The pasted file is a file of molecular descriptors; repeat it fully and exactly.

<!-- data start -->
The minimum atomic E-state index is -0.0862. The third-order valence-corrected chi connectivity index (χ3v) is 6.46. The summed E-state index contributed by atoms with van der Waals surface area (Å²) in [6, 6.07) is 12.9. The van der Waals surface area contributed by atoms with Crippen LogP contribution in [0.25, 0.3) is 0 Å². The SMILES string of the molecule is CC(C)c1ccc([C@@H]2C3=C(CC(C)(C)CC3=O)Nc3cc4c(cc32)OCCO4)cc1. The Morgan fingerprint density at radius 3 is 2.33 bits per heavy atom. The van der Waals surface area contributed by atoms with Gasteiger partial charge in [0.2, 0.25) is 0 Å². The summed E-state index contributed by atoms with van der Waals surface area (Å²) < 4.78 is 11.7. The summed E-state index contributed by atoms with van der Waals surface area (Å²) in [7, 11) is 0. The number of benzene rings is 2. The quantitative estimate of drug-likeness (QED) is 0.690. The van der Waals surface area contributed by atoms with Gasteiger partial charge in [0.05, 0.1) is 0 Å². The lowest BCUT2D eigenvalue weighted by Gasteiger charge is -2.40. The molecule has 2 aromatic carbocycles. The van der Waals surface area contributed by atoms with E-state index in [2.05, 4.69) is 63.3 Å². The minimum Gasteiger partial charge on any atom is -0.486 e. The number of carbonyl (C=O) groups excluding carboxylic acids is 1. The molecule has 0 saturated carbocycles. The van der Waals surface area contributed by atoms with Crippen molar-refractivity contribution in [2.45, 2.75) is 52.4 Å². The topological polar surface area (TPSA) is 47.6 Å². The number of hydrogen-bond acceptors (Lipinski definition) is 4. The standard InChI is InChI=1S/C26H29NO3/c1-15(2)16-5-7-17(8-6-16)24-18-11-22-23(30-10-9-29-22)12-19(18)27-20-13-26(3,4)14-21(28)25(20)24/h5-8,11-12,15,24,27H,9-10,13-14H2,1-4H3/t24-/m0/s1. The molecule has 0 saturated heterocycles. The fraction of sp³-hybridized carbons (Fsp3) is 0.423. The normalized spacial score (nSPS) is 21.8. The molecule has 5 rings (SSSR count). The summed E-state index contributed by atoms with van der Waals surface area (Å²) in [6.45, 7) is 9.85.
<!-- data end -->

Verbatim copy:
The minimum atomic E-state index is -0.0862. The third-order valence-corrected chi connectivity index (χ3v) is 6.46. The summed E-state index contributed by atoms with van der Waals surface area (Å²) in [6, 6.07) is 12.9. The van der Waals surface area contributed by atoms with Crippen LogP contribution in [0.25, 0.3) is 0 Å². The SMILES string of the molecule is CC(C)c1ccc([C@@H]2C3=C(CC(C)(C)CC3=O)Nc3cc4c(cc32)OCCO4)cc1. The Morgan fingerprint density at radius 3 is 2.33 bits per heavy atom. The van der Waals surface area contributed by atoms with Gasteiger partial charge in [0.2, 0.25) is 0 Å². The summed E-state index contributed by atoms with van der Waals surface area (Å²) < 4.78 is 11.7. The summed E-state index contributed by atoms with van der Waals surface area (Å²) in [7, 11) is 0. The number of benzene rings is 2. The quantitative estimate of drug-likeness (QED) is 0.690. The van der Waals surface area contributed by atoms with Gasteiger partial charge in [0.05, 0.1) is 0 Å². The lowest BCUT2D eigenvalue weighted by Gasteiger charge is -2.40. The molecule has 2 aromatic carbocycles. The van der Waals surface area contributed by atoms with E-state index in [2.05, 4.69) is 63.3 Å². The minimum Gasteiger partial charge on any atom is -0.486 e. The number of carbonyl (C=O) groups excluding carboxylic acids is 1. The molecule has 0 saturated carbocycles. The van der Waals surface area contributed by atoms with Crippen molar-refractivity contribution in [2.45, 2.75) is 52.4 Å². The topological polar surface area (TPSA) is 47.6 Å². The number of hydrogen-bond acceptors (Lipinski definition) is 4. The standard InChI is InChI=1S/C26H29NO3/c1-15(2)16-5-7-17(8-6-16)24-18-11-22-23(30-10-9-29-22)12-19(18)27-20-13-26(3,4)14-21(28)25(20)24/h5-8,11-12,15,24,27H,9-10,13-14H2,1-4H3/t24-/m0/s1. The molecule has 0 saturated heterocycles. The fraction of sp³-hybridized carbons (Fsp3) is 0.423. The normalized spacial score (nSPS) is 21.8. The molecule has 5 rings (SSSR count). The summed E-state index contributed by atoms with van der Waals surface area (Å²) in [6.45, 7) is 9.85.